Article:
Wishing a very happy fathers’ day this Sunday to all the grandfathers, experienced fathers, new dads and expecting ones too. Becoming a father is a very unique experience, one that I cherish as the most profound, turning-point moment in my life.
When a baby enters a family unit, there’s so much focus on the baby and on the mother, especially if the mother is breastfeeding, as is most often the case. This makes perfect sense – the baby is the new arrival, requiring round-the-clock care and attention, and the mother is the one recovering from pregnancy and delivery, while being the source of nutrition at the same time.
But I’d like to shift the paradigm a little, and put the spotlight onto fathers,we play a significantly greater role than many think – andwe might just be the key to having a perfectly well settled baby and entire family unit.
My own story:
Personally, I was excited to become a father, after watching my two older brothers welcome 5 nieces and nephews for me to practice on. I was training to become a paediatrician and there was an expectation – mostly self-assigned – that I would cruise through this newborn journey with aplomb, enjoying perfect babies that waltz out of their womb and sleep soundly through the night from day 1. The crash to reality was rapid, brutal and unlike any other physical or emotional challenge I’ve ever experienced or conceived of.
My story is unfortunately common. Across the globe, fathers can struggle to engage with their newborn, feel disconnected from their partner and baby, lack confidence and suffer from their own post-natal maladjustment or anxiety/depression disorder.
What happens in the brain of a mother, following a baby’s birth?
Oxytocin is a hormonethat rises significantly in mothers following childbirth. It has a fundamental role insocial bonding, love, trust and generosity.
Oxytocin has also shown toactivate and grow a part of the brain called the amygdala. This is important for processing memory and drives emotions like fear, anxiety and aggression.
Theheightened amygdala activation is what drives a mother’s hypersensitivity to their baby, making her attentive, loving and deeply affectionate.
This alsomakes the mother far more likely to want to feed an unsettled baby.
It’sclose to impossible for a breastfeeding mother to not feed, when picking up an unsettled baby. And if the baby is being held right next to a food source, knowing that it will be comforted by the closeness and the sucking reflex – then why wouldn’t they want to feed?
That is why fathers are more likely to be able to resettle a baby, if something wakes them before a scheduled feed.
Fathers don’t have that same oxytocin surge:
We also don’t smell of breastmilk. So, when we hold a crying baby, we send them a very clear message – through our touch, through our hormones, through our energy, that they are not going to get fed. Babies – astute communicators – can sense this and are far more likely to settle down. For this reason,fathers are often much more successful in settling babies than mothers are.
We can use this fact to our benefit when we’re trying to establish a nice routine, or resettle a baby who has woken unexpectedly early.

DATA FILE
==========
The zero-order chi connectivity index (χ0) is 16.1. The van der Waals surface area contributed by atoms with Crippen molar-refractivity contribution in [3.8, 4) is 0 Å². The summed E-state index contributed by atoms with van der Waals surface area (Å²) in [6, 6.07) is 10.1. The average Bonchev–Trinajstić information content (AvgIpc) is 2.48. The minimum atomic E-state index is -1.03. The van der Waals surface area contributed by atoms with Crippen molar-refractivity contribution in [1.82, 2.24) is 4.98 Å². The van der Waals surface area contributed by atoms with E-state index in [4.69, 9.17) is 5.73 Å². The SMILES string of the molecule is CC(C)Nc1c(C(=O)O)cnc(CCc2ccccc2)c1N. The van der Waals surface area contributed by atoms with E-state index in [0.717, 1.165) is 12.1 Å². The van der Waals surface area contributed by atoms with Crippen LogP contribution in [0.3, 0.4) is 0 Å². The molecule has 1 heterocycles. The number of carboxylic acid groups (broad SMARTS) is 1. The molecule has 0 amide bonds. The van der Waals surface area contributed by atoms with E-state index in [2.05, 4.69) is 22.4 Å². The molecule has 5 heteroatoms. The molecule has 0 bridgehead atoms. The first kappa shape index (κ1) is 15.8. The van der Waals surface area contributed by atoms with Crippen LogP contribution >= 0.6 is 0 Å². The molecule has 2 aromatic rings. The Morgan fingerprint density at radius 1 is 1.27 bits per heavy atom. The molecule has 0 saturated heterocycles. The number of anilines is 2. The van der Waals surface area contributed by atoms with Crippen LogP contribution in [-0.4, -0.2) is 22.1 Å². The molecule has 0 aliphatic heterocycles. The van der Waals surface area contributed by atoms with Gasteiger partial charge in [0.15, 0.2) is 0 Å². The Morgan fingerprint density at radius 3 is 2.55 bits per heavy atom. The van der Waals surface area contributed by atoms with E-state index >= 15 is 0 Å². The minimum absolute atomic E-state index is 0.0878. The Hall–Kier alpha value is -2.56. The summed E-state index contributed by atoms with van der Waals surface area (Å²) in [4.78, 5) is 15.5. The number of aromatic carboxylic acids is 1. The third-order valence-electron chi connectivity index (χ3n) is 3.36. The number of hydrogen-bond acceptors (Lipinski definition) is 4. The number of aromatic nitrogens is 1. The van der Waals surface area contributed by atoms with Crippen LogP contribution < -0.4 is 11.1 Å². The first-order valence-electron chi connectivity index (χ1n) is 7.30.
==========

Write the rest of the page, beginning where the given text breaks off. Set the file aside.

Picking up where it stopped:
Whenever possible,have baby sleep on dad’s side of the bed – so they’re not overly stimulated by mum’s proximity.
When they wake early, have dad make the first attempt at resettling. Not only does this improve the likelihood of achieving the routine, italso enables mothers to sleep more – speeding up recovery, boosting breastmilk supply and replenishing energy stores.
Fathers can also take over the late evening feed if they want to be involved in the feeding process too. This can be achieved with expressed breast milk and a bottle, or with formula (though if you’re working on establishing breastfeeding, avoid this in the first month).
Having fathers more involved has benefits that extend far beyond just establishing a good routine:
We know that more involved fathers have significantly lower levels of paternal postnatal depression and anxiety. We know that when having a second or third child, having fathers do the bulk of the care of a newborn (except for the breastfeeding) frees the mother to spend more quality time with the older siblings. This prevents predictable, major behavioural challenges in 2-4-year-olds, who miss being the centre of attention when a new baby arrives.
And lastly – but most incredibly, we know thatwhen fathers assume a greater role in parenting, are or the main caregiver – even without breastfeeding – they too, develop higher levels of circulating oxytocin. They too, have the same amygdala response.
Dads! It’s not childbirth that offers up this oxytocin surge – it’s not limited to mothers. It’s just being close to a newborn, it’s settling a cry, changing a nappy, striving for that reciprocal smile. Giving love to this little bundle of joy is what opens up this well of unconditional love and emotion.
For years, women have been achieving more and more in society. Greater levels of education, expectation and work than any other time in history – but no equivalent reduction in the expectation to do the majority of newborn parenting.
Finally, workplaces are starting to wake up to this inequity and we’re seeing more modern companies offer elongated paternity leave packages. This is the seismic societal shift we need, for fathers to be more involved in the care of newborns – for the immeasurable benefit for the baby, the undoubtable benefit for the mother – but more than all of that combined – for theinfinite benefit for us.
Fathers, enjoy this day devoted to you.